The Revolutionary Potential of Minority-Owned Media
|Sep 19, 2019|
As the field of journalism enters into an uncertain period, and many media institutions struggle to reinvent themselves in a period of declining revenues and polarized audiences, publications such as The North Star may be cultivating a new way of approaching media.
The idea of movement-based, minority-owned media institutions isn’t new. However, minority-owned and led media content producers such as The North Star have carved out a niche as social-justice oriented spaces for journalists of color to publish. They also have embraced strategies such as movement-based subscriptions, in which consumers are not only buying the content, but the idea behind it. Similar strategies have been deployed by companies that ask consumers to pay a higher-than-market cost to subsidize socially responsible production.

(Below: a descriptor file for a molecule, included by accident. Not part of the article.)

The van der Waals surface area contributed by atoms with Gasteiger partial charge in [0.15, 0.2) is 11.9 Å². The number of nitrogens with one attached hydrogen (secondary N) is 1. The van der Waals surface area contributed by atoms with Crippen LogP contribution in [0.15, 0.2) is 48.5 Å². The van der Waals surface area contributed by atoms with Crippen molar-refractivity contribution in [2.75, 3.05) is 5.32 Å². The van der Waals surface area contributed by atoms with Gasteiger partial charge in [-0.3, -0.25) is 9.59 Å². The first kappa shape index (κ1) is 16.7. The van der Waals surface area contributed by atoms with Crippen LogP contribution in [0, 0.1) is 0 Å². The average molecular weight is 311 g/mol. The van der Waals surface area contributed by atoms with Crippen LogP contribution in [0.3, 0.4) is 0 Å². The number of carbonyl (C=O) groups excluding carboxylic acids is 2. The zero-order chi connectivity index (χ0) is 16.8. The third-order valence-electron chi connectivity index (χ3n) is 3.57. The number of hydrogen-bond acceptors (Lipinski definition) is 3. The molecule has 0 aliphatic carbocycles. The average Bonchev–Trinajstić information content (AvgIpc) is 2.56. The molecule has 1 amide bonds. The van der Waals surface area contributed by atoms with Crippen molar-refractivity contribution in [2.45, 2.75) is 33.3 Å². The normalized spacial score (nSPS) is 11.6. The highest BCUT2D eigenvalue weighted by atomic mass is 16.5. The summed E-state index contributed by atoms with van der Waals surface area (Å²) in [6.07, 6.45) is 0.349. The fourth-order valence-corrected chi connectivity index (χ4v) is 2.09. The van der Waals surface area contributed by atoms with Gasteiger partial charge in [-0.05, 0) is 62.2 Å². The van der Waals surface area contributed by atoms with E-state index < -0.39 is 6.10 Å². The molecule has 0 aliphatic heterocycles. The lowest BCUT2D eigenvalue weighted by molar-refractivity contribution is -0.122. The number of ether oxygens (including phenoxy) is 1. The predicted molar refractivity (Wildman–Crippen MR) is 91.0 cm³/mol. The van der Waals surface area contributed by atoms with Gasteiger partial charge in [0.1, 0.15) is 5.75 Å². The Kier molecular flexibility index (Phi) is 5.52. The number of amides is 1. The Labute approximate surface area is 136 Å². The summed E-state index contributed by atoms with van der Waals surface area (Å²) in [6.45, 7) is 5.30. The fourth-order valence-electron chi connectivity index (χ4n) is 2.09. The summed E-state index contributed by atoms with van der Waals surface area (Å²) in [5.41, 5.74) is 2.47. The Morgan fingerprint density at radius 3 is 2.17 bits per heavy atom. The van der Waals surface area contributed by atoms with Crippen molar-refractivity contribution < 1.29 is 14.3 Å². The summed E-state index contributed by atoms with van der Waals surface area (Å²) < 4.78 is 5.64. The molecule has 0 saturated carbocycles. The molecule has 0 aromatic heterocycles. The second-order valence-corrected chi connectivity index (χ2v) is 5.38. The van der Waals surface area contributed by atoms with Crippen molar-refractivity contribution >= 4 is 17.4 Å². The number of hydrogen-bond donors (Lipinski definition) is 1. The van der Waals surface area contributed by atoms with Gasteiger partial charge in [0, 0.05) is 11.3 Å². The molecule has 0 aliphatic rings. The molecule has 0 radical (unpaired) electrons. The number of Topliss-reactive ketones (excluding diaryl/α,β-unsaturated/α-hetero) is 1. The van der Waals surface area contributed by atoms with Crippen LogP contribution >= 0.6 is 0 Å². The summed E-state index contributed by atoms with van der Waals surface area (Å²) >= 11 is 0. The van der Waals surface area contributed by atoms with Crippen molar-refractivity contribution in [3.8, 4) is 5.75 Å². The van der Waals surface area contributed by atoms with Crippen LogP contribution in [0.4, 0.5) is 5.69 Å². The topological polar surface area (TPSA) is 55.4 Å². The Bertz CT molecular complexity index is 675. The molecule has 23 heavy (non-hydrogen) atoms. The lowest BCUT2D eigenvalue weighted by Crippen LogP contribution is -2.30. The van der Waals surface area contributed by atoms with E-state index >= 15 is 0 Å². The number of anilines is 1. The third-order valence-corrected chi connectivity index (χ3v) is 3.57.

The trajectory of The North Star comes at a time when journalists and media scholars are confronting the long, slow and painful demise of many media outlets. The very field of journalism — at least from the standpoint of paid professionals — is teetering.
The rise of minority-owned content platforms — is both an indictment on a field that has failed to account for the country’s rapidly changing demographics and a validation that mission-driven journalism can work.
Moreover, this model for journalism is increasingly invested in setting an important precedent: minority audiences no longer need to go to white-owned media sources to feel connected to the world around them. Moreover, media professionals of color may be slowly shifting their focus away from trying to compete for jobs at mostly-white institutions (many of which are facing their own financial perils) and working towards sustainable employment at media companies that reflect their own communities.